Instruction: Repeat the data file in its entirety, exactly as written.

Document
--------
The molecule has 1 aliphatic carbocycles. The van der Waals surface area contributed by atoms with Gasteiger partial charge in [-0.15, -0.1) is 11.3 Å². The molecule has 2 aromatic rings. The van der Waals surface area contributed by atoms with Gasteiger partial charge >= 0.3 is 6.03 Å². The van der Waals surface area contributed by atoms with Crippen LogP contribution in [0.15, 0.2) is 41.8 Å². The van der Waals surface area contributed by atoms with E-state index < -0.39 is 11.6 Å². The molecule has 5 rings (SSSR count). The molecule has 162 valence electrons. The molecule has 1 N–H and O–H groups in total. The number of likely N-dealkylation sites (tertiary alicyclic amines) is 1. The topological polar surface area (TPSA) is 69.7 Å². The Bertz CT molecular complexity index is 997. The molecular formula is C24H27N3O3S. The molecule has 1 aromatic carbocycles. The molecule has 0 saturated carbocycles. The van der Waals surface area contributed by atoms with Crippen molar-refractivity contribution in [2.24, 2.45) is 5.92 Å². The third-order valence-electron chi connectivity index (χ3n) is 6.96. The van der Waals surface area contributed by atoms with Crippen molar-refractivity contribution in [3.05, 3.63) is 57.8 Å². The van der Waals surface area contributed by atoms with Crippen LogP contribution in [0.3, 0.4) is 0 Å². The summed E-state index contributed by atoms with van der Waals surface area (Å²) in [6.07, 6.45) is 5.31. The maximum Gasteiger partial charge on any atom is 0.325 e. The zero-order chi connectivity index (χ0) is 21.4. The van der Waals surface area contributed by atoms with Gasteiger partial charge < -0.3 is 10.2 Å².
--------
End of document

The molecule has 1 aliphatic carbocycles. The van der Waals surface area contributed by atoms with Gasteiger partial charge in [-0.15, -0.1) is 11.3 Å². The molecule has 2 aromatic rings. The van der Waals surface area contributed by atoms with Gasteiger partial charge >= 0.3 is 6.03 Å². The van der Waals surface area contributed by atoms with Crippen LogP contribution in [0.15, 0.2) is 41.8 Å². The van der Waals surface area contributed by atoms with E-state index < -0.39 is 11.6 Å². The molecule has 5 rings (SSSR count). The molecule has 162 valence electrons. The molecule has 1 N–H and O–H groups in total. The number of likely N-dealkylation sites (tertiary alicyclic amines) is 1. The topological polar surface area (TPSA) is 69.7 Å². The Bertz CT molecular complexity index is 997. The molecular formula is C24H27N3O3S. The molecule has 1 aromatic carbocycles. The molecule has 0 saturated carbocycles. The van der Waals surface area contributed by atoms with Crippen molar-refractivity contribution in [2.24, 2.45) is 5.92 Å². The third-order valence-electron chi connectivity index (χ3n) is 6.96. The van der Waals surface area contributed by atoms with Crippen molar-refractivity contribution in [3.05, 3.63) is 57.8 Å². The van der Waals surface area contributed by atoms with Crippen LogP contribution in [0.3, 0.4) is 0 Å². The summed E-state index contributed by atoms with van der Waals surface area (Å²) in [6.07, 6.45) is 5.31. The maximum Gasteiger partial charge on any atom is 0.325 e. The zero-order chi connectivity index (χ0) is 21.4. The van der Waals surface area contributed by atoms with Gasteiger partial charge < -0.3 is 10.2 Å².